Right-wing propaganda from the United States and Israel often cite the popularity of the Islamist organization Hamas as proof of religious fundamentalism, thus making the idea of a Palestinian state a threat to Israel. However I believe that the fundamentalism displayed in the Palestinian territories is much overstated, and that the support for Hamas doesn’t necessarily equate to theological conservatism.
In Ramallah last week the Islamic court’s offices have a new employee: Amne Hamad, the first female ma’zouna (person with a mandate to preside over Muslim weddings) ever appointed by the Palestinian Authority. As well as being a great step forward for the Palestinian women’s rights movement, Hamad’s appointment challenges the zionist rhetoric that so often portrays Israel as the only socially liberal society in the Middle East.
Hamad’s appointment, despite being historic, is not as surprising as some would think as Hamas, who are portrayed as the entire government of the Palestinian territories, only administer the Gaza Strip, whereas President Mahmoud Abbas’ Fatah party administers Ramallah along with the rest of the West Bank. With Fatah, a secular social-democratic party, running the government of the West Bank, socially progressive policies in the Middle East are being shown not to be the preserve of Israel.
Furthermore the recent escalation of terrorism by Orthodox Jews on Palestinians and homosexuals question whether Israel is the open and accepting society it purports to be, especially given the most right-wing members of Netanyahu’s government have historically advocated a genocide against the Palestinians. What Hamad’s appointment shows is that portraying Palestinians as all supporting Hamas is a lie, and that Fatah’s continued political role is at the forefront in promoting secular governance, which is largely absent from the Middle East.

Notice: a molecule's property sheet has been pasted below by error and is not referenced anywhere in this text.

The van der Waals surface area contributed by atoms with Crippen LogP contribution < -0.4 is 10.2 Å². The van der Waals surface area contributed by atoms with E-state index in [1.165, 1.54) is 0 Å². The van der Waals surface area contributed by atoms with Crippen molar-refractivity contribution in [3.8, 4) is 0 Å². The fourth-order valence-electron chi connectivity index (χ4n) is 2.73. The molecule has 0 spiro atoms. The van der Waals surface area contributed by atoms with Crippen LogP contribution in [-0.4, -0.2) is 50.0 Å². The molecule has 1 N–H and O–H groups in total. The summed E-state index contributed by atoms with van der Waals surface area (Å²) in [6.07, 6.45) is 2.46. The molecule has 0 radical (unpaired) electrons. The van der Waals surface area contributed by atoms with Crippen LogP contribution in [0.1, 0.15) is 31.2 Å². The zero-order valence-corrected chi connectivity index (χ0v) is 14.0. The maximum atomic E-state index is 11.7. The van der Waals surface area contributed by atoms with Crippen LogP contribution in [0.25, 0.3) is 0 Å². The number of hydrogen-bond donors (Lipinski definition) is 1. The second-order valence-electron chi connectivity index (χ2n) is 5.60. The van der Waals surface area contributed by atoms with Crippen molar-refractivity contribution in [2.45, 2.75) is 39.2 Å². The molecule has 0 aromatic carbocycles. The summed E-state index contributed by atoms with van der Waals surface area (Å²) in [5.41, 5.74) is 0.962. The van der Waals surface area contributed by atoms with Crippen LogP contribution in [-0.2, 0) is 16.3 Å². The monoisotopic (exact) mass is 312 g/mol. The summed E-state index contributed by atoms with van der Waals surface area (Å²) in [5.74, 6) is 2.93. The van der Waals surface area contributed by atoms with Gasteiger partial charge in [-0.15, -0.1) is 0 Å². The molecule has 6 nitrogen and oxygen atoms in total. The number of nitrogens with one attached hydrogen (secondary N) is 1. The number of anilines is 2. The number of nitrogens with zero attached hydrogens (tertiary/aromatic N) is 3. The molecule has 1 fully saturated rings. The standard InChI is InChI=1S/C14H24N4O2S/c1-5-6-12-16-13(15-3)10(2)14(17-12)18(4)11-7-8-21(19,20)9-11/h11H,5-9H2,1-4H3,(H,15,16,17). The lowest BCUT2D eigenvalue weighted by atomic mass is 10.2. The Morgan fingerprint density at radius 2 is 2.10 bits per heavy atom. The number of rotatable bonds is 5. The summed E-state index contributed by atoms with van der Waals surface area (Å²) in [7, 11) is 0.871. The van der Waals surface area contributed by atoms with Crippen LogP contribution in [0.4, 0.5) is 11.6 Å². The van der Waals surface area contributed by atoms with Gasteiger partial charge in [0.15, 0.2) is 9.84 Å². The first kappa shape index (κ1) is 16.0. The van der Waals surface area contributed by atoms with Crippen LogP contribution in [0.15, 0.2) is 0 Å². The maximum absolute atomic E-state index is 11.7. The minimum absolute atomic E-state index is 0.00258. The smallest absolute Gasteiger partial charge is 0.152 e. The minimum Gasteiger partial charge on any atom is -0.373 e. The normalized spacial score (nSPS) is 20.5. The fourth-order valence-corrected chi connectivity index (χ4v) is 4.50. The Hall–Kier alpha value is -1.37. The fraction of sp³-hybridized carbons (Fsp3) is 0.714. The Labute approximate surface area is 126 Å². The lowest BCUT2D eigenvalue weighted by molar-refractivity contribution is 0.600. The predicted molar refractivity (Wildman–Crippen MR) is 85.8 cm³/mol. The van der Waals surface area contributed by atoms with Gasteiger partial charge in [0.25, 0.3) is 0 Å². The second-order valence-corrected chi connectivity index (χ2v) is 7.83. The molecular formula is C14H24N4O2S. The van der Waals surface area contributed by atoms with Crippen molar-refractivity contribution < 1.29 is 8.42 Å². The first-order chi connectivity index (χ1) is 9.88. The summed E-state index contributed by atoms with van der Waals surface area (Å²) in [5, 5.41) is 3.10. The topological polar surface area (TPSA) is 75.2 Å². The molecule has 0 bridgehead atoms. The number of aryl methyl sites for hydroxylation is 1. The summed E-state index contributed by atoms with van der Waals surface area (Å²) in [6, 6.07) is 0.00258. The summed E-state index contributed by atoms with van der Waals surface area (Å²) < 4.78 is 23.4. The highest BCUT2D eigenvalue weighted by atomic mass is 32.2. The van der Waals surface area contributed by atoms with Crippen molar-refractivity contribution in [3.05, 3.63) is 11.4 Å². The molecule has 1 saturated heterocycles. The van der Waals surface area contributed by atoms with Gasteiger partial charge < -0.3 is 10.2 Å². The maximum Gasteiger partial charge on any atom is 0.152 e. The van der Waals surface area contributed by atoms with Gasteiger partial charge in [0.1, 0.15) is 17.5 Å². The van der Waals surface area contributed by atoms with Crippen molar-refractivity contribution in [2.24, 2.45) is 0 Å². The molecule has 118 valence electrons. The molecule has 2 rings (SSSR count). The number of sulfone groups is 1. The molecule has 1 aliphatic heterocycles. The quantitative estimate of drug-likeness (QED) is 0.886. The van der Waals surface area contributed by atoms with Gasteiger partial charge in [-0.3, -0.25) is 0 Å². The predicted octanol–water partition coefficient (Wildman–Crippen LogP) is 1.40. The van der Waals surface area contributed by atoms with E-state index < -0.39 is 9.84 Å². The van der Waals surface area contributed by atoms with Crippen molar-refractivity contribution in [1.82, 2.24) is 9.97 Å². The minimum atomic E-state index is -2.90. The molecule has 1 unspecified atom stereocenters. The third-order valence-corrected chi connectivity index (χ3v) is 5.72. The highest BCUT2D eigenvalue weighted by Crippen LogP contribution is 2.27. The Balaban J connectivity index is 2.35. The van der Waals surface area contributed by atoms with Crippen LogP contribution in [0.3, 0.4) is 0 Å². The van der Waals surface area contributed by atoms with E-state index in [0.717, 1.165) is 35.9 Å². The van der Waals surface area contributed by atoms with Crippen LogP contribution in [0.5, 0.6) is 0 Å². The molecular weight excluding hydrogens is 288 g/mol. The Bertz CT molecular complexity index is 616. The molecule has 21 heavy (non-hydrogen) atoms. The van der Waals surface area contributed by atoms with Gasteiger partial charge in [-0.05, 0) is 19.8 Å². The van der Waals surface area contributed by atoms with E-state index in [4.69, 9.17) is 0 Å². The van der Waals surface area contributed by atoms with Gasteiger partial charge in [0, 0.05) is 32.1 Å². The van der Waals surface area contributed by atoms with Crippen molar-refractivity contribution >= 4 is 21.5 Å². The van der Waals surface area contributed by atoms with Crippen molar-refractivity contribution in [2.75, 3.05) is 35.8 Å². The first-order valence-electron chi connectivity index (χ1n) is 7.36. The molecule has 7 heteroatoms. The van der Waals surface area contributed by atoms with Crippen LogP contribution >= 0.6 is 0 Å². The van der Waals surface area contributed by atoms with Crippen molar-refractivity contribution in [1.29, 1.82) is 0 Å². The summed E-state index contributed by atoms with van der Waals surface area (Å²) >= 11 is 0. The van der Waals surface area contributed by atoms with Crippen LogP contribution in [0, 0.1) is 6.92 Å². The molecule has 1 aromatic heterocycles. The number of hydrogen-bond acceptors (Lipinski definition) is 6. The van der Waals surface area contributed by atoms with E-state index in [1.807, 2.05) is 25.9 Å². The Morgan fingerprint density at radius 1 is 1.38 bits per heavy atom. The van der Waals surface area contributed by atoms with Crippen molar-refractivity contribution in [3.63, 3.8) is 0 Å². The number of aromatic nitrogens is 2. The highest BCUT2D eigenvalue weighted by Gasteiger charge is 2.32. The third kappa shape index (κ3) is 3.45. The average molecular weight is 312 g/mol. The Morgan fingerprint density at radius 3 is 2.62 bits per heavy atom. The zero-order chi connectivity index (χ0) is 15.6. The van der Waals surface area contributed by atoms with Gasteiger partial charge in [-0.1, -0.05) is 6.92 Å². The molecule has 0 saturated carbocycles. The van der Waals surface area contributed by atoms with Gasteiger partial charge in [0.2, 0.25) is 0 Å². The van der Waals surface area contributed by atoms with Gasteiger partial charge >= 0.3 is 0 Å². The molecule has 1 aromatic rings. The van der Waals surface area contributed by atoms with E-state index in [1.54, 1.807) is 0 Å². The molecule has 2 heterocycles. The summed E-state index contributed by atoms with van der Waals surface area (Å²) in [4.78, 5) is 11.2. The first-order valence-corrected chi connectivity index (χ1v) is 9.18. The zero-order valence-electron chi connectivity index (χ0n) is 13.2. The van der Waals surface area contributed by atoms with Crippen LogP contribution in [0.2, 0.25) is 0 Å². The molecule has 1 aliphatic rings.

Rather than religious fundamentalism, which does undoubtedly exist I believe that people in Gaza especially are drawn to Hamas for one reason: Hamas advocate Palestinian nationhood and armed resistance against the Israeli occupation. Hamas is seen by people in the Gaza Strip as freedom fighters to the end of the subjugation of Palestinians by the Israeli Defense (sic) Force.
A similar situation exists between the PKK and Turkey; everybody in south-eastern Turkey who supports the PKK, I would hazard to guess, is not a revolutionary libertarian socialist, which is one of the organization’s more prominent ideological tendencies. The PKK’s support among Turkish Kurds is largely based on their position to establish an independent Kurdish state as well as the party’s armed resistance to the government’s persecution of Turkey’s Kurdish community. I put it to you that this is the same as with Hamas; not every Hamas supporter in Gaza is a Sunni Islamist in the same way as not all supporters of the PKK are militant leftists (as much as I wish the latter were true).
The stated religiosity of the Palestinian people by the Israeli government and US officials is a red herring in order to tie the US government’s unwavering support for Israel to their opposition to terrorist groups like ISIS. I cannot help thinking that the grand irony of this entire situation is that if Israel had a less right-wing government that didn’t oppress the Palestinians are strongly as this one currently does, the Palestinian people wouldn’t support Hamas as strongly as more people would align with Fatah and other secular parties.